Not surprisingly, the Smithsonian does not treat the subject as small potatoes. In most, if not all, of the twenty-one separate libraries in the Institution, information on some aspect on the history and culture of the potato can be found. So what better way to celebrate the potato (Solanum tuberosum) and find its relevancy than by digging into some of Smithsonian Libraries’ holdings that tell its rich story? From the Anthropology, American Indian, Natural History, Horticulture and Botany libraries, the trade literature and cookery collections of American History, and, of course, Special Collections, all have original and secondary sources for an (almost) complete picture of this highly significant plant.
Archaeological research finds that the potato was first domesticated from wild plants on the shores of Lake Titicaca in the Andes. With sophisticated agricultural technology, including raised field terraces and irrigation systems, Pre-Inca cultures came to thrive on huge yields of the crop. The Inca Empire relied on potato storehouses, including a freeze-dried product (chuña) that could hold for years, in times of crop failures. Pedro de Cieza de León, explorer and historian, described the cultivation and cooking in his Chronicles of Peru, in 1540. Spanish conquistadors, who largely destroyed the Inca civilization, brought the potato across the Atlantic. Early accounts are a bit murky with the confusion between white (papas) and sweet potatoes (batata), but they were cultivated on the Canary Islands from 1565 and then onto the mainland of Spain.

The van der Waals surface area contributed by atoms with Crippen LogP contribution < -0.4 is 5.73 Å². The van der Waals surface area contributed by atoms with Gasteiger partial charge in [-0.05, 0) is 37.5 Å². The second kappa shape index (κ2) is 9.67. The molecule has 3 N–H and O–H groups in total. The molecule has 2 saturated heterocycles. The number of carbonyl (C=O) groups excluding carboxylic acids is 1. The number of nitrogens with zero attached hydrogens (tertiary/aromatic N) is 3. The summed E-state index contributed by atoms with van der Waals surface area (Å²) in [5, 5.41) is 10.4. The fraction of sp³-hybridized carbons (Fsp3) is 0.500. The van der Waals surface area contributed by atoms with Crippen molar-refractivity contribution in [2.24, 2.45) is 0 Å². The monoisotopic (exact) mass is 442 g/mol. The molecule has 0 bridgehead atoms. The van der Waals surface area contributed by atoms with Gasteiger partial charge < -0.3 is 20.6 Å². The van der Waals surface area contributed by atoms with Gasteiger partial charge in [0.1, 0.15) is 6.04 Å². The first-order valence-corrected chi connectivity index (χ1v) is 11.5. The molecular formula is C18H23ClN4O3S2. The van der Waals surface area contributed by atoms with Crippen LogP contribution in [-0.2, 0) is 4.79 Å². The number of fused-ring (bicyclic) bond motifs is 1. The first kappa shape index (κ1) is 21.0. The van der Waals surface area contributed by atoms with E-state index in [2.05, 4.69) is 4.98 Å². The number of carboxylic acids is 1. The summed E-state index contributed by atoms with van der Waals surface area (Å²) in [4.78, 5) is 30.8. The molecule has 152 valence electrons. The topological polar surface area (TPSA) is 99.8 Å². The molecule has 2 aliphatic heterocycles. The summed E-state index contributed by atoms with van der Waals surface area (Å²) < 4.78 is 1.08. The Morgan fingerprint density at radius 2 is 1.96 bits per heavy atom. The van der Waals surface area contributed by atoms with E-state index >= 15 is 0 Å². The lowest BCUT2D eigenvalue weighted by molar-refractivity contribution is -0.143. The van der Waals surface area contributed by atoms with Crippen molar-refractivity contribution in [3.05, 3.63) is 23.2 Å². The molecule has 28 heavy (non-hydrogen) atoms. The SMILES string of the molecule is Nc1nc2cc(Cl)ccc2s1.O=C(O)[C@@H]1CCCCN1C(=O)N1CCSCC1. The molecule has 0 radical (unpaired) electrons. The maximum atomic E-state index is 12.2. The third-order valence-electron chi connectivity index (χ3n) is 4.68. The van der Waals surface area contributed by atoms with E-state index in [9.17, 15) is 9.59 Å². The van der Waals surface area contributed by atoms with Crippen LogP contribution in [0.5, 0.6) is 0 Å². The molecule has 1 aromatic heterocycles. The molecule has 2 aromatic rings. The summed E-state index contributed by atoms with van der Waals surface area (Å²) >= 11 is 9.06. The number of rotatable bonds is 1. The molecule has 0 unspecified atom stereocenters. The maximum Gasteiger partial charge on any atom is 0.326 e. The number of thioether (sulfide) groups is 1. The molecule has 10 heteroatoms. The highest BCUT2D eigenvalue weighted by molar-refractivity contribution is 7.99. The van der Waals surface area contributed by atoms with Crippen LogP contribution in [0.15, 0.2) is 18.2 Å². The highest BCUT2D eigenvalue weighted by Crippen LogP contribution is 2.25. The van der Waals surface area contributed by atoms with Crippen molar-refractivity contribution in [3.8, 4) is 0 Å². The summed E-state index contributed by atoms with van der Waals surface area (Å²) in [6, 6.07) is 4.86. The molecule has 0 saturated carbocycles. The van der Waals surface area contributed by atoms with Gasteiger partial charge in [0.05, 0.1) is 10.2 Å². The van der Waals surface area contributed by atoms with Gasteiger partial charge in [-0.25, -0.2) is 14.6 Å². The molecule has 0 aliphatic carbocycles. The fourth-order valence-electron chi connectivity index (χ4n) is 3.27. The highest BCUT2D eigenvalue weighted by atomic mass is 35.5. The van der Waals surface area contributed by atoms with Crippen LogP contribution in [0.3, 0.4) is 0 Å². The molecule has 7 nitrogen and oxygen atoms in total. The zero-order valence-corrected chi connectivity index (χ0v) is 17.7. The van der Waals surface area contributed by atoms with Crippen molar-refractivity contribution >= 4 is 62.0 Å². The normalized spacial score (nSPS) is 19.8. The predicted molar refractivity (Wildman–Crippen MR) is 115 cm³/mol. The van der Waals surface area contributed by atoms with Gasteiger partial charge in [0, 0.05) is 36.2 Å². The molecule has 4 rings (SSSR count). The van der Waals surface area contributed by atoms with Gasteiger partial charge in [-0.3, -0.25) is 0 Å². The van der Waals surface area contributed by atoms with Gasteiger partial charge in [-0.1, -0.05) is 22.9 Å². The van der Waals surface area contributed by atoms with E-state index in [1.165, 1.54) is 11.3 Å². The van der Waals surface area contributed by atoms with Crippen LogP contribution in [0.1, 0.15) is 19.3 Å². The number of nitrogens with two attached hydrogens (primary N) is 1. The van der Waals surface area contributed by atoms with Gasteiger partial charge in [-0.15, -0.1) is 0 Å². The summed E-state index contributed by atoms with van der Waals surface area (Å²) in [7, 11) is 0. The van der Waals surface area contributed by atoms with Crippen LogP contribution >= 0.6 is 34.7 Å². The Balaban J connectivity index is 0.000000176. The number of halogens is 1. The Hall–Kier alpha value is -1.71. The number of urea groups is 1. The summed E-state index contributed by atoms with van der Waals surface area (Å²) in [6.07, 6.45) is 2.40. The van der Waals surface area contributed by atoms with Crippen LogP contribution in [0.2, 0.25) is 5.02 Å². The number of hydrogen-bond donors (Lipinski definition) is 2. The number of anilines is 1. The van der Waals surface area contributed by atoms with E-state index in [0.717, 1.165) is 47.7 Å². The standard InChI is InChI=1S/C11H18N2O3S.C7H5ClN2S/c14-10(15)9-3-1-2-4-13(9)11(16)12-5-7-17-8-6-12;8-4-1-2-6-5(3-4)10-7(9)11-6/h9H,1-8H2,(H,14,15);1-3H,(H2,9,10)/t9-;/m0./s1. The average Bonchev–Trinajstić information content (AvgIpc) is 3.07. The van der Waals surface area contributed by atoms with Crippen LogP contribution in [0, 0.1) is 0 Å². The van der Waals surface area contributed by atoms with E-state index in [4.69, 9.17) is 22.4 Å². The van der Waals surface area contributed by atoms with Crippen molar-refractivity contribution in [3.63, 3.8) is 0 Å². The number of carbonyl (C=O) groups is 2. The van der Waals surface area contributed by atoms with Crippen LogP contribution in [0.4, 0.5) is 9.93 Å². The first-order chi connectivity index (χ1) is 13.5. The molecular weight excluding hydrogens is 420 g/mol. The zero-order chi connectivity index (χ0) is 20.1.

Potatoes were being grown in London not long afterwards. The first printed pictures of the potato plant appear in woodcut illustrations in John Gerard’s great Herball of 1597. Gerard, who grew the plants in his own garden, misidentifies the origin of the potato as Virginia. It was not introduced into North America until the 1620s when the British governor of the Bahamas sent the tuber, along with other vegetables, to the Jamestown colony in Virginia. However, Derry, New Hampshire claims the first potato patch in North America, planted in 1719 when Scot-Irish immigrants settled in the area.
From England, the potato moved to France and then on to the Netherlands. Carolus Clusius (or Charles de l’Ecluse) introduced the potato to the Low Countries. Woodcut illustrations are in his Rariorum plantarum historia (The history of rare plants; Antwerp, 1601). Because potatoes were a good source for preventing scurvy on long voyages, they were distributed via shipboard provisions to the far reaches of the world in the age of exploration. Potatoes also lessened the effects of tuberculosis, measles and dysentery. But the tuber became stigmatized as it moved from the exclusive botanical gardens of the wealthy in the 17th century, when it was thought to be poisonous and fit only for livestock or the truly indigent.